How quitting illegal drugs helps anxiety in the long term: Guest post by Robert Tropp

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For many people, feelings of anxiety are a regular occurrence. Anxiety can be a motivator to do better in work, school, and to become better at nurturing healthy relationships. However, if the anxiety you’re experiencing lingers for longer than it should and paralyses you, more profound issues are at play. If you are using drugs and alcohol to deal with anxiety, you are likely doing more harm than good.

At best, drugs are only a short-term solution to anxiety. If you aren’t dealing with the underlying issues that give rise to your anxiety, you will be plagued with this condition over the long haul. The problems only compound if you become increasingly dependent on drugs to deal with anxiety, you can develop a co-occurring substance abuse problem which further complicates matters.

Getting professional help for your addiction to drugs and alcohol will, in most cases, involve receiving treatment for the “co-occurring” anxiety. Through the help of experienced treatment staff and proven programs, you can become healthy and happy.  

In What Ways Does Drug Treatment Save You From Anxiety?

As already stated, drug and alcohol use provide a temporary reprieve from the anxiety you experience. While you may experience short periods of relief, your anxiety returns. If you aren’t taking the time to address the root causes of anxiety in your life, your anxiety will worsen over time. Additionally, your substance use will increase over time, increasing the likelihood of developing an addiction to substances that allow you to “self-medicate.”

Through comprehensive physical and psychological evaluations and intensive drug treatment, you will get the tools and support you need to address these issues head-on. As you get better, staff will provide you the tools you need to deal with your anxiety healthily.  

What Tools Can I Learn to Deal With My Anxiety Without Drugs?

As you progress through treatment, you learn of ways to deal with your anxiety without resorting to substance abuse. Many treatment centers teach mindful meditation techniques such as focused breathing and simple yoga poses. These techniques help to ground you, calm the mind, and focus on the present moment. A significant benefit of mindful meditation is that techniques are relatively easy to learn, and you only need 15-20 minutes a day to see results.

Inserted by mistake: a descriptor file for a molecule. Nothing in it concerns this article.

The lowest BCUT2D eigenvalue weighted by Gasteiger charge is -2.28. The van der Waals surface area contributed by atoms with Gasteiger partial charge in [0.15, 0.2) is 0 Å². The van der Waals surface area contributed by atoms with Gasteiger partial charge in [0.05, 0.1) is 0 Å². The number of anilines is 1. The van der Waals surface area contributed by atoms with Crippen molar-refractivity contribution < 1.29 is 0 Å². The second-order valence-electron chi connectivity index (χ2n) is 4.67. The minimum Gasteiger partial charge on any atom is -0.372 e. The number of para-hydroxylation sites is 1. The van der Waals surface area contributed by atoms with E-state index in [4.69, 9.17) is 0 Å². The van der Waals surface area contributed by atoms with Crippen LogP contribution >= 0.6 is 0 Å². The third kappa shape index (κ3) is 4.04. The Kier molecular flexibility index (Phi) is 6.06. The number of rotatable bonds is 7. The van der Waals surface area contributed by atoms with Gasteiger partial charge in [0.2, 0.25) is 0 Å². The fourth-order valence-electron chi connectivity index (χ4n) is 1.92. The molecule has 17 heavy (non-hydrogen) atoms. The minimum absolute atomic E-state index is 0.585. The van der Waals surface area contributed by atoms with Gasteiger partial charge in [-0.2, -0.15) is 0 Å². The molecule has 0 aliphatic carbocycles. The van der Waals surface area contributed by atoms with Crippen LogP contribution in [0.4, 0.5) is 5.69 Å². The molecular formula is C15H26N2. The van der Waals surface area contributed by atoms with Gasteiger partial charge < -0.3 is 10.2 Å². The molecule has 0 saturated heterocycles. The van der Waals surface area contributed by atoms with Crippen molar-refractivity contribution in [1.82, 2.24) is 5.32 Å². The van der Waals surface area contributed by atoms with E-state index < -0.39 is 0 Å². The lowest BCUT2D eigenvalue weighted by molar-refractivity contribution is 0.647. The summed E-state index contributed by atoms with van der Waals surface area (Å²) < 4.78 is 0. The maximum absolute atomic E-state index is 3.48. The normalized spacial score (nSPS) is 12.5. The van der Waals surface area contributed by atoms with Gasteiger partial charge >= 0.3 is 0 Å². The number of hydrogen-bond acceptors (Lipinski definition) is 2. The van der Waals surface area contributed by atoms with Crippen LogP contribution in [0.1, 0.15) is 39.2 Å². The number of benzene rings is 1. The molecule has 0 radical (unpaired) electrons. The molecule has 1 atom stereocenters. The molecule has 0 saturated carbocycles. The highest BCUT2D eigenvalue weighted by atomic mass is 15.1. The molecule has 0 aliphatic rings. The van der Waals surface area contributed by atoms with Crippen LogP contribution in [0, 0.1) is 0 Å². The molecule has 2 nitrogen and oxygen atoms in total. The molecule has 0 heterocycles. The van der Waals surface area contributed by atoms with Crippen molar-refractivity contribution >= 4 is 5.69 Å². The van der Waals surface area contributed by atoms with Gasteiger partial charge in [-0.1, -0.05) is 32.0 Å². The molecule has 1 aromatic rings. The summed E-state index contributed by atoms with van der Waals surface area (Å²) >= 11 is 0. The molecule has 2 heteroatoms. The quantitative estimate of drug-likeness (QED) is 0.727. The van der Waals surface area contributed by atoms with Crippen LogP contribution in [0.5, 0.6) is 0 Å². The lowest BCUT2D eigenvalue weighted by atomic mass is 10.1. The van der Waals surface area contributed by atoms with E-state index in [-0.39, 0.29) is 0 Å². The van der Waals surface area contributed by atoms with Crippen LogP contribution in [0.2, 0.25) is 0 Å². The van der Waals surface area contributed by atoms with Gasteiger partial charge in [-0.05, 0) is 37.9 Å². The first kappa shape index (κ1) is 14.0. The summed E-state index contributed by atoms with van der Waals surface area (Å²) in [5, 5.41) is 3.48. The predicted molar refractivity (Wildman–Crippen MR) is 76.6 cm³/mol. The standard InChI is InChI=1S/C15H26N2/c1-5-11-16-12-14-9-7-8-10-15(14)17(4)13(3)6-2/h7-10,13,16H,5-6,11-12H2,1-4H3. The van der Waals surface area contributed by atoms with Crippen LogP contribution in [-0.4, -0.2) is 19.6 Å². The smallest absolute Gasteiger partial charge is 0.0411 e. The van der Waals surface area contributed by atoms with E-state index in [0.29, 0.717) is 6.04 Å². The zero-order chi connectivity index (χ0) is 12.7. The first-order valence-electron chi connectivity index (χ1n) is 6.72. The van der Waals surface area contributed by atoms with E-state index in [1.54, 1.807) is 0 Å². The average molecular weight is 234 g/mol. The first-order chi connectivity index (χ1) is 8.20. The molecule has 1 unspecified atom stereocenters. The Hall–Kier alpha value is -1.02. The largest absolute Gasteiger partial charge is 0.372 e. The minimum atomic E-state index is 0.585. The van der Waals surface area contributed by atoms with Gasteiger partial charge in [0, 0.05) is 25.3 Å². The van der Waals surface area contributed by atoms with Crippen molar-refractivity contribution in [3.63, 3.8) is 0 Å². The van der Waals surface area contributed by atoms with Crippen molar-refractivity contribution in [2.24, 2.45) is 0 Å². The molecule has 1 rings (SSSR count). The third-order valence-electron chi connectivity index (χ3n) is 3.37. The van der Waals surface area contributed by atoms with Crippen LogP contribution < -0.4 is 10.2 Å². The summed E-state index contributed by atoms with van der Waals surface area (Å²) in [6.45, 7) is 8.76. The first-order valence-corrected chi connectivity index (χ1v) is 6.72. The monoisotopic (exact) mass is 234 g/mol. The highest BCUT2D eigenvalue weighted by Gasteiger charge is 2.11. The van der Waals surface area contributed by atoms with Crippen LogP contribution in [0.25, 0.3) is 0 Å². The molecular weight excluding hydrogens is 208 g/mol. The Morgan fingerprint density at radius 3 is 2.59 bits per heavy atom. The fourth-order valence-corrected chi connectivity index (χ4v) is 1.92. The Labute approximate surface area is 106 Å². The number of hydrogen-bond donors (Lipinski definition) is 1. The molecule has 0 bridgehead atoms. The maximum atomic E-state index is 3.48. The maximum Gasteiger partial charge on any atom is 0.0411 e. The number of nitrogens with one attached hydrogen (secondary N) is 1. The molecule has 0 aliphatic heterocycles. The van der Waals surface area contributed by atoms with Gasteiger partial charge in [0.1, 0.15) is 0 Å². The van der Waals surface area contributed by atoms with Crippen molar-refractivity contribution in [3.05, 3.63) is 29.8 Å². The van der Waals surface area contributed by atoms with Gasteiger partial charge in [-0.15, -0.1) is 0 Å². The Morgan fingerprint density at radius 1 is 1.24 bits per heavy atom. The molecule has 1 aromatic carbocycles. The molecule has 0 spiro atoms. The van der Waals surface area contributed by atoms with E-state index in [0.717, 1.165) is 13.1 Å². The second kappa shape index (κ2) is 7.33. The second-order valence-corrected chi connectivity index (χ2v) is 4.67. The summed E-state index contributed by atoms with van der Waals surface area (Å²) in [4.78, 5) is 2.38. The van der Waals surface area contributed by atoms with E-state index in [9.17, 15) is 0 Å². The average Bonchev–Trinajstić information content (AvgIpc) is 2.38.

Another tool that you learn in treatment that helps you alleviate anxiety is through simple lifestyle choices such as regular exercise and healthy eating habits. Exercise helps release dopamine which is the brain natural feel-good chemical. You become more relaxed and at ease, and regular exercise helps you look and feel your best. Likewise, a healthy diet nourishes the body and brain and provides the nutrients it needs for optimal functioning.

Additionally, you can effectively deal with anxiety without illegal drugs in the long run through the use of ongoing therapy. With the help of an experienced mental health professional, you can address any recurring anxiety in a safe and supportive environment. Through the use of effective therapies such as CBT, talking therapies or EMDR, you can actively work to address root issues that give rise to your anxiety. When those are addressed, you will get the tools you need to manage your anxiety at different times in your life.

The decision to quit drugs and alcohol is a significant life decision. While it may seem overwhelming and makes you feel anxious, the support and encouragement you receive in treatment will go a long way in helping you leave your addiction and your anxiety behind.
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About Robert Tropp

Robert Tropp is a functional nutrition practitioner whose primary focus is substance abuse and mental health disorders. Robert uses a functional medicine approach to help clients regain mental and physical well-being.  Robert is an advocate for the importance of nutrition in addiction recovery and works as the health and wellness director at Nuview Treatment Center in Marina Del Rey, California, USA.

 

Mental health stigma and drug addiction Guest post by Bill Weiss

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The stigma that some people see looming over drug addiction and drug abuse disorder will prevent thousands of people from getting the help they so desperately need and deserve. Viewing drug abuse as a disfigurement of one’s will and self-worth is very harmful and can leave people in active addiction.

The fear of admitting that they are struggling and the judgment that will face afterward can be catastrophic. It has been scientifically proven that drug abuse disorder and addiction is a disease of the mind and body. There should not be any negative views toward someone when they decide it is time to get help for this issue.

During active addiction, many users will take part in actions that the clean/sober them would never think about doing. From the outside looking in, these decisions and behaviors can seem unusual, most of the time they are.

Watching someone absolutely self-destruct is very difficult. You may just want to shake the person struggling and scream “WHY CAN’T YOU STOP?!”. If only it was that easy.

Drug abuse and addiction is a surface issue, it’s the problem the whole world can see, but over 80% of drug addicts struggle with underlying mental health issues.